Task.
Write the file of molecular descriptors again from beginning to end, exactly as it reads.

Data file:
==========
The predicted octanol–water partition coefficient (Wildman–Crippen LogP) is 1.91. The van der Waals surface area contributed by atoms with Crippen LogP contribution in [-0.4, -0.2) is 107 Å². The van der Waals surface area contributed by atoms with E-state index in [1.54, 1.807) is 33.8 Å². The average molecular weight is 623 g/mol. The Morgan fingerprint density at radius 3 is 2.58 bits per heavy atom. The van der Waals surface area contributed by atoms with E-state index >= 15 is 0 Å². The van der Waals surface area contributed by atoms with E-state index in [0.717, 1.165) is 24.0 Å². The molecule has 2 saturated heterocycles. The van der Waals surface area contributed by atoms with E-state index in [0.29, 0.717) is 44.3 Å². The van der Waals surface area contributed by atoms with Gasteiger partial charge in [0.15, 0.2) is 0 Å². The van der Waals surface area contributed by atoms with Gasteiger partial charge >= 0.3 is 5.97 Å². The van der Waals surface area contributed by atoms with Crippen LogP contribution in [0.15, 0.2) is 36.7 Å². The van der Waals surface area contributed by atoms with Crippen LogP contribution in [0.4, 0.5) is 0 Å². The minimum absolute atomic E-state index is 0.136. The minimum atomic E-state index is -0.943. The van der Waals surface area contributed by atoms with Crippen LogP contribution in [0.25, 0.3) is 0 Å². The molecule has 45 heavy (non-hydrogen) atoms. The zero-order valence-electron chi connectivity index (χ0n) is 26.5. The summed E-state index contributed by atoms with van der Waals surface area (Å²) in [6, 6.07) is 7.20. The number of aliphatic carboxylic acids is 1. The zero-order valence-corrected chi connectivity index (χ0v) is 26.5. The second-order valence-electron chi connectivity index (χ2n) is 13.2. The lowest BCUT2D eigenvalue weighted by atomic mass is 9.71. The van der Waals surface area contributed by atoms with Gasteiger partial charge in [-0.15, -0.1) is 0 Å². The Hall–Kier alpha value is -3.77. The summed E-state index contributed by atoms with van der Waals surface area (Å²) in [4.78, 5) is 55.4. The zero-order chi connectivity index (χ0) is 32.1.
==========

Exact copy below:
The predicted octanol–water partition coefficient (Wildman–Crippen LogP) is 1.91. The van der Waals surface area contributed by atoms with Crippen LogP contribution in [-0.4, -0.2) is 107 Å². The van der Waals surface area contributed by atoms with E-state index in [1.54, 1.807) is 33.8 Å². The average molecular weight is 623 g/mol. The Morgan fingerprint density at radius 3 is 2.58 bits per heavy atom. The van der Waals surface area contributed by atoms with E-state index >= 15 is 0 Å². The van der Waals surface area contributed by atoms with E-state index in [0.717, 1.165) is 24.0 Å². The molecule has 2 saturated heterocycles. The van der Waals surface area contributed by atoms with E-state index in [0.29, 0.717) is 44.3 Å². The van der Waals surface area contributed by atoms with Gasteiger partial charge in [0.15, 0.2) is 0 Å². The van der Waals surface area contributed by atoms with Gasteiger partial charge >= 0.3 is 5.97 Å². The van der Waals surface area contributed by atoms with Crippen LogP contribution in [0.15, 0.2) is 36.7 Å². The van der Waals surface area contributed by atoms with Crippen LogP contribution in [0.4, 0.5) is 0 Å². The minimum absolute atomic E-state index is 0.136. The minimum atomic E-state index is -0.943. The van der Waals surface area contributed by atoms with Crippen LogP contribution in [0.25, 0.3) is 0 Å². The molecule has 45 heavy (non-hydrogen) atoms. The zero-order valence-electron chi connectivity index (χ0n) is 26.5. The summed E-state index contributed by atoms with van der Waals surface area (Å²) in [6, 6.07) is 7.20. The number of aliphatic carboxylic acids is 1. The zero-order valence-corrected chi connectivity index (χ0v) is 26.5. The second-order valence-electron chi connectivity index (χ2n) is 13.2. The lowest BCUT2D eigenvalue weighted by atomic mass is 9.71. The van der Waals surface area contributed by atoms with Gasteiger partial charge in [-0.15, -0.1) is 0 Å². The Hall–Kier alpha value is -3.77. The summed E-state index contributed by atoms with van der Waals surface area (Å²) in [4.78, 5) is 55.4. The zero-order chi connectivity index (χ0) is 32.1.